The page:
Rehabilitating and reinforcing strategic patrol posts in the Okapi Wildlife Reserve in the Democratic Republic of Congo



The Okapi Wildlife Reserve is a forest of almost 14,000km2 that contains unique biodiversity found nowhere else on earth. It is protected by a series of posts that have already been attacked in the past, and continually face threats due to rampant illegal gold mining happening in the sector. The presence of armed groups with vested interests in the mines, along with a growing itinerant mining population dependent upon wildmeat for food, contribute to the destruction of the forest.

Currently, the COVID-19 pandemic has allowed groups to take advantage of the crisis, and the risk of future attack will only increase.


The project will advance an operational strategy to disrupt illegal mining, with the aims of rehabilitating and securing the natural heritage of the Okapi Wildlife Reserve.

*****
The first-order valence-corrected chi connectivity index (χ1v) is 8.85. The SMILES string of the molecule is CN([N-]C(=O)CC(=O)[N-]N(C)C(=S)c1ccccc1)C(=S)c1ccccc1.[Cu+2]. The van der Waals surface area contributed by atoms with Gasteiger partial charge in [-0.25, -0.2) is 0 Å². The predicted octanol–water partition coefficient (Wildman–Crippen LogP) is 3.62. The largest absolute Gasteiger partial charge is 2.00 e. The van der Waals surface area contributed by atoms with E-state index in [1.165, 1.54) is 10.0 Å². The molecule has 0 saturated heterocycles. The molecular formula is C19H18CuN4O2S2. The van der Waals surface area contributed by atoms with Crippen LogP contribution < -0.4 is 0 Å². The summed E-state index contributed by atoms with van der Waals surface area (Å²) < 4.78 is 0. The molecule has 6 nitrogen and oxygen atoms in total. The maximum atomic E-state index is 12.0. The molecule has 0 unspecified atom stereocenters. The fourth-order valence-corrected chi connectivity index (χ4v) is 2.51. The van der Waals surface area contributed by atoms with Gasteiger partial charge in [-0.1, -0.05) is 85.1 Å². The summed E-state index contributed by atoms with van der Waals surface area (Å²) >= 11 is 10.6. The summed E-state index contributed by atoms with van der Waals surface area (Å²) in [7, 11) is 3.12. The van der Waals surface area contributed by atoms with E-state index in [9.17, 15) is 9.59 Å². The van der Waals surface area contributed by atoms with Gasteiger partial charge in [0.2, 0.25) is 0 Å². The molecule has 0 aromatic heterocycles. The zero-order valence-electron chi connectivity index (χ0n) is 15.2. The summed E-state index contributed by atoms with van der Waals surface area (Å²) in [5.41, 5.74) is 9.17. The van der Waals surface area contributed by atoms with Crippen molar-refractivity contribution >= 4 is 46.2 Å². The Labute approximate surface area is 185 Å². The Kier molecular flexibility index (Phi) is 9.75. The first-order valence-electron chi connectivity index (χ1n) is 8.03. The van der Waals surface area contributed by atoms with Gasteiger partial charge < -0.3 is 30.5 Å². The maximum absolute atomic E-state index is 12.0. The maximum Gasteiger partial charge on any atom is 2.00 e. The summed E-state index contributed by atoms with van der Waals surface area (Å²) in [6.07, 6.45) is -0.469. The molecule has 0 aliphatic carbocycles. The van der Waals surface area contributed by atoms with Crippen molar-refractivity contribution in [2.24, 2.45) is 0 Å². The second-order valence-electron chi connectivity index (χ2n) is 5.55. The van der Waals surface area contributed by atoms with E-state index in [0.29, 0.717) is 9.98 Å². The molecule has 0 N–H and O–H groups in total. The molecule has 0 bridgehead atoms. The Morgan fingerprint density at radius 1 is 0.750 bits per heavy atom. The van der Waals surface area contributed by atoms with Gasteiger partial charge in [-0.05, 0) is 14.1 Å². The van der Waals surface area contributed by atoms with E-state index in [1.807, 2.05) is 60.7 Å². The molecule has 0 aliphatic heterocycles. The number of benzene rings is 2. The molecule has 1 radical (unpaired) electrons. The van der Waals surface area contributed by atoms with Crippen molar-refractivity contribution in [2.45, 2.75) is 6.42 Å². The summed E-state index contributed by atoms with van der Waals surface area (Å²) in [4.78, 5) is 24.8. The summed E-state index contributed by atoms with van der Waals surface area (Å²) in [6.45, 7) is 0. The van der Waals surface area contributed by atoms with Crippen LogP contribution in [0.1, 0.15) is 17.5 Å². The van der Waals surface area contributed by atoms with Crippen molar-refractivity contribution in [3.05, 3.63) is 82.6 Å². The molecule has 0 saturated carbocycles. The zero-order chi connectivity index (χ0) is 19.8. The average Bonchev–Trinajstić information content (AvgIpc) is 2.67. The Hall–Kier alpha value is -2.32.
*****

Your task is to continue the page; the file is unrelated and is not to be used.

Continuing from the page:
• Reinforce the security defenses of the two most important and vulnerable strategic posts (Zunguluka and Adusa);
  • Rebuild and expand the damaged buildings at the Zunguluka post;
  • Improve the logistical transport lines used to carry food and supplies;
  • Conduct regular meetings with villages and local authority.

This project is a part of the IUCN SOS African Wildlife initiative, which is funded by the European Commission’s Directorate General for International Cooperation and Development (DG Devco) through its B4Life initiative.

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